The island nation exceeded a 100-percent vaccination rate of the first dose for the eligible population.

Currently, the total number of booster doses administered in Samoa stands at 72,480.

Samoa has so far recorded a total of 20 COVID-19-related deaths.

Muslim women offer Eid al-Fitr prayers to mark the end of the holy fasting month of Ramadan at Sunda Kelapa port in Jakarta, Indonesia, on May 2, 2022. (TATAN SYUFLANA / AP)


The number of COVID-19 cases in Indonesia, a country with the world's largest Muslim population, remained stable during the Eid al-Fitr holiday.

Since April 28, Indonesia has recorded less than 500 daily cases nationwide despite an increase in public mobility.

On Thursday, health authorities in the archipelago confirmed 250 new cases.

To date, the total number of COVID-19 infections in the country stood at 6.04 million with 156,340 deaths due to the viral disease.

Amid declining COVID-19 cases, the government has allowed the people to perform prayers at worship places without crowd limit.

On Monday morning, tens of thousands of Muslims were seen standing outside the newly constructed Jakarta International Stadium for Eid prayers.

Some 85 million people reportedly traveled to their hometown in this year's Eid exodus. Exodus travellers have been advised by authorities to stay cautious and follow health protocols during the holiday period.

Authorities continued to accelerate the national vaccination program with more than 199.34 million people having received their first doses of vaccines, while over 165.60 million the second doses. At least 40.94 million people have received booster shots. A booster shot has been included in the government's vaccine mandates for exodus travelers.

Japan's Prime Minister Fumio Kishida speaks during a press conference at the prime minister's official residence, April 8, 2022. (RODRIGO REYES MARIN / POOL PHOTO VIA AP)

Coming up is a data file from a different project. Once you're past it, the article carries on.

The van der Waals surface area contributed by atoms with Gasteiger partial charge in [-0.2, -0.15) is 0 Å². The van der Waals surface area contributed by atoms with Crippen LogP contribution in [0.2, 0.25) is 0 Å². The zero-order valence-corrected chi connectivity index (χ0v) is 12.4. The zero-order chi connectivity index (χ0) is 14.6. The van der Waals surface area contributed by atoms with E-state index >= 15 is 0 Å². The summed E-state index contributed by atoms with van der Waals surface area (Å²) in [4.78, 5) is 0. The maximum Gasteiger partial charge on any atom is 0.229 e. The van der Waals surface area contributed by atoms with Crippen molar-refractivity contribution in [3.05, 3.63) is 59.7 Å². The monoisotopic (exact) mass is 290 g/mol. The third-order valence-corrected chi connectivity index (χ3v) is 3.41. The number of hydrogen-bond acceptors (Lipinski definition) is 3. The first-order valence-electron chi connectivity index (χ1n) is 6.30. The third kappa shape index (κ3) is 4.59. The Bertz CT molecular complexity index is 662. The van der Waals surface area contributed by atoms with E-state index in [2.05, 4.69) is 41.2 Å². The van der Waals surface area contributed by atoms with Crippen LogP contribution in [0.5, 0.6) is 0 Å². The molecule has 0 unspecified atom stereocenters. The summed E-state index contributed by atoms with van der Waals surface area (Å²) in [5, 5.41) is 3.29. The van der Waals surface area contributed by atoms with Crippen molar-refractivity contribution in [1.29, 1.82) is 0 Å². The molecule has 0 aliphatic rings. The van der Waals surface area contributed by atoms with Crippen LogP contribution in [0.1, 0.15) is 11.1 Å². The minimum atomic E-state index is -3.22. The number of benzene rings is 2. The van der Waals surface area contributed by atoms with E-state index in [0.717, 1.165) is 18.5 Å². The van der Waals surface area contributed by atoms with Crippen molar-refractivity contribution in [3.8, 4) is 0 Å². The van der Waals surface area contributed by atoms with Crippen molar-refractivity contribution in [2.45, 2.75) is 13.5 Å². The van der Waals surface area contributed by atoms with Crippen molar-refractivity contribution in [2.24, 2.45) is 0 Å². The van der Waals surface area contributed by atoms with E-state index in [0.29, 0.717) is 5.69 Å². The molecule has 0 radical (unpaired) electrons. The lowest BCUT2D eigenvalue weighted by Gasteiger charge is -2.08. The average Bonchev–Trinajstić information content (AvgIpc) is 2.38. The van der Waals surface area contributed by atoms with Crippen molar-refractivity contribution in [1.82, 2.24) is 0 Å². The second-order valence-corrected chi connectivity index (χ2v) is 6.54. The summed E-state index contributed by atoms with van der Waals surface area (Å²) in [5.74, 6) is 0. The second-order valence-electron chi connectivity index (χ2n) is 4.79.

Japan will remain vigilant as it transitions out of the COVID-19 pandemic and related curbs, Prime Minister Fumio Kishida said on Thursday, adding that some of the virus countermeasures will be reviewed in June.

"Complacency cannot be tolerated yet," said Kishida, speaking via a translator, during a visit to London.

"Around June we will review in a phased manner the COVID-19 countermeasures, including border measures to restore our normal lifestyle."

A woman receives a shot of China's Sinopharm COVID-19 vaccine in Yangon, Myanmar, Aug 29, 2021. (PHOTO / XINHUA)


Myanmar has begun administering locally filled-and-packed doses of China's Sinopharm COVID-19 vaccines, locally known as the Myancopharm vaccines, according to the Ministry of Health on Thursday.

"The inoculation of Myancopharm COVID-19 vaccines has begun not only in Nay Pyi Taw and Yangon but also in other regions and states," Than Naing Soe, a director from the Ministry of Health, told Xinhua on Thursday.

Union Minister for Health Thet Khaing Win observed the administering of Myancopharm COVID-19 vaccines in Nay Pyi Taw on Wednesday.

Myanmar's Ministry of Industry, in collaboration with China National Biotec Group (CNBG), affiliated with Sinopharm, domestically packed and produced the Myancopharm COVID-19 vaccines.

According to the ministry's figures, more than 23.47 million people in the Southeast Asian country have been fully vaccinated against COVID-19 as of April 30.

A notice warning people not to gather in groups larger than five persons as part of restrictions to hald the spread of the coronavirus is displayed at Raffles Place financial business district in Singapore on Jan 4, 2022. (ROSLAN RAHMAN / AFP)


Singapore reported 4,733 new confirmed cases of COVID-19 on Thursday, bringing the total tally to 1,208,917.

Of the new cases, 361 cases were detected through PCR (polymerase chain reaction) tests and 4,372 through ART (antigen rapid test) tests, according to statistics released by the Ministry of Health.

Four deaths were reported from COVID-19 on Thursday, bringing the total death toll to 1,344, the ministry said.